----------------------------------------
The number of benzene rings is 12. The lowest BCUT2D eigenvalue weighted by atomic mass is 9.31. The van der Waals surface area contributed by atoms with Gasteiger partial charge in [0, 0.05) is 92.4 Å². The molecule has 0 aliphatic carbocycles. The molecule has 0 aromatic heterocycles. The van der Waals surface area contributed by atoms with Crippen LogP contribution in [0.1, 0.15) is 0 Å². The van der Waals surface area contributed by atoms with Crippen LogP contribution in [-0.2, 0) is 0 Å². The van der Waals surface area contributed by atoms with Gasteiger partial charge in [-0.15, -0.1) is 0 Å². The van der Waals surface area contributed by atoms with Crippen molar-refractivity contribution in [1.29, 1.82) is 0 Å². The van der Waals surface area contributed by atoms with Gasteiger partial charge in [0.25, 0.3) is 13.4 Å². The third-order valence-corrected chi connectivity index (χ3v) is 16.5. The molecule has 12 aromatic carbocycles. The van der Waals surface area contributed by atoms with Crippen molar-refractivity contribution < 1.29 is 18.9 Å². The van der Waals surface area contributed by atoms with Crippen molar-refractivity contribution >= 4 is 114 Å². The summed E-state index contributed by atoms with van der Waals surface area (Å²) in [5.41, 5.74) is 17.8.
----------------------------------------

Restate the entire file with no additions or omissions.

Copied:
The number of benzene rings is 12. The lowest BCUT2D eigenvalue weighted by atomic mass is 9.31. The van der Waals surface area contributed by atoms with Gasteiger partial charge in [0, 0.05) is 92.4 Å². The molecule has 0 aliphatic carbocycles. The molecule has 0 aromatic heterocycles. The van der Waals surface area contributed by atoms with Crippen LogP contribution in [0.1, 0.15) is 0 Å². The van der Waals surface area contributed by atoms with Crippen LogP contribution in [-0.2, 0) is 0 Å². The van der Waals surface area contributed by atoms with Gasteiger partial charge in [-0.15, -0.1) is 0 Å². The van der Waals surface area contributed by atoms with Crippen molar-refractivity contribution in [1.29, 1.82) is 0 Å². The van der Waals surface area contributed by atoms with Gasteiger partial charge in [0.25, 0.3) is 13.4 Å². The third-order valence-corrected chi connectivity index (χ3v) is 16.5. The molecule has 12 aromatic carbocycles. The van der Waals surface area contributed by atoms with Crippen molar-refractivity contribution < 1.29 is 18.9 Å². The van der Waals surface area contributed by atoms with Crippen molar-refractivity contribution >= 4 is 114 Å². The summed E-state index contributed by atoms with van der Waals surface area (Å²) in [5.41, 5.74) is 17.8.